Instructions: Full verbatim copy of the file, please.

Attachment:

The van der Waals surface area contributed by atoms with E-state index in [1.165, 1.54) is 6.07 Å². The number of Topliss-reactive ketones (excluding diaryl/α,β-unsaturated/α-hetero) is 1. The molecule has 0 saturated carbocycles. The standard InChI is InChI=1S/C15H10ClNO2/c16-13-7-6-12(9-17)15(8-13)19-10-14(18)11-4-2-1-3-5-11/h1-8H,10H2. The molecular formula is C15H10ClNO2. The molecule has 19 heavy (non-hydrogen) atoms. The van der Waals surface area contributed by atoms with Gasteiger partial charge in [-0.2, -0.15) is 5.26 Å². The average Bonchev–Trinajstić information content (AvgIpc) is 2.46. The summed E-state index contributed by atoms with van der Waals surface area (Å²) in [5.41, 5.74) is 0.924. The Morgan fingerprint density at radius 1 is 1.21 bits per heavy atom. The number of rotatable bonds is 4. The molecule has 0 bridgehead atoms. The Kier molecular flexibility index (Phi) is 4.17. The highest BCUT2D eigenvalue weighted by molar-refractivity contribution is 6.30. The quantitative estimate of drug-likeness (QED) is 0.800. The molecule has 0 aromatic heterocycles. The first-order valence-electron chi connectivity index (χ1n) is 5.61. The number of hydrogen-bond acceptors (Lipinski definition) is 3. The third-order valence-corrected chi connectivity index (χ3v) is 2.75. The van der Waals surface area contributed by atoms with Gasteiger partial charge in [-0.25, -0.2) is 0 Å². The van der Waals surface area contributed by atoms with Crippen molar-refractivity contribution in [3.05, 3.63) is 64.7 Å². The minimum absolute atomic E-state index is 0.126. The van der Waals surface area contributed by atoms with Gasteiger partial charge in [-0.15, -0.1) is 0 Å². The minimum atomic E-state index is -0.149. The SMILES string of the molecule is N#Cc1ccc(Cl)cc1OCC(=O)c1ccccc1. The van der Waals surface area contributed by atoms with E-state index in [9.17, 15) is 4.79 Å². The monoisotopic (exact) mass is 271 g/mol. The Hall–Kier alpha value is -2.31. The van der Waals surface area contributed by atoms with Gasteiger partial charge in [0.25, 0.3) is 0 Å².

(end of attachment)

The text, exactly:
The van der Waals surface area contributed by atoms with E-state index in [1.165, 1.54) is 6.07 Å². The number of Topliss-reactive ketones (excluding diaryl/α,β-unsaturated/α-hetero) is 1. The molecule has 0 saturated carbocycles. The standard InChI is InChI=1S/C15H10ClNO2/c16-13-7-6-12(9-17)15(8-13)19-10-14(18)11-4-2-1-3-5-11/h1-8H,10H2. The molecular formula is C15H10ClNO2. The molecule has 19 heavy (non-hydrogen) atoms. The van der Waals surface area contributed by atoms with Gasteiger partial charge in [-0.2, -0.15) is 5.26 Å². The average Bonchev–Trinajstić information content (AvgIpc) is 2.46. The summed E-state index contributed by atoms with van der Waals surface area (Å²) in [5.41, 5.74) is 0.924. The Morgan fingerprint density at radius 1 is 1.21 bits per heavy atom. The number of rotatable bonds is 4. The molecule has 0 bridgehead atoms. The Kier molecular flexibility index (Phi) is 4.17. The highest BCUT2D eigenvalue weighted by molar-refractivity contribution is 6.30. The quantitative estimate of drug-likeness (QED) is 0.800. The molecule has 0 aromatic heterocycles. The first-order valence-electron chi connectivity index (χ1n) is 5.61. The number of hydrogen-bond acceptors (Lipinski definition) is 3. The third-order valence-corrected chi connectivity index (χ3v) is 2.75. The van der Waals surface area contributed by atoms with Gasteiger partial charge in [-0.25, -0.2) is 0 Å². The van der Waals surface area contributed by atoms with Crippen molar-refractivity contribution in [3.05, 3.63) is 64.7 Å². The minimum absolute atomic E-state index is 0.126. The van der Waals surface area contributed by atoms with Gasteiger partial charge in [-0.15, -0.1) is 0 Å². The minimum atomic E-state index is -0.149. The SMILES string of the molecule is N#Cc1ccc(Cl)cc1OCC(=O)c1ccccc1. The van der Waals surface area contributed by atoms with E-state index in [9.17, 15) is 4.79 Å². The monoisotopic (exact) mass is 271 g/mol. The Hall–Kier alpha value is -2.31. The van der Waals surface area contributed by atoms with Gasteiger partial charge in [0.25, 0.3) is 0 Å².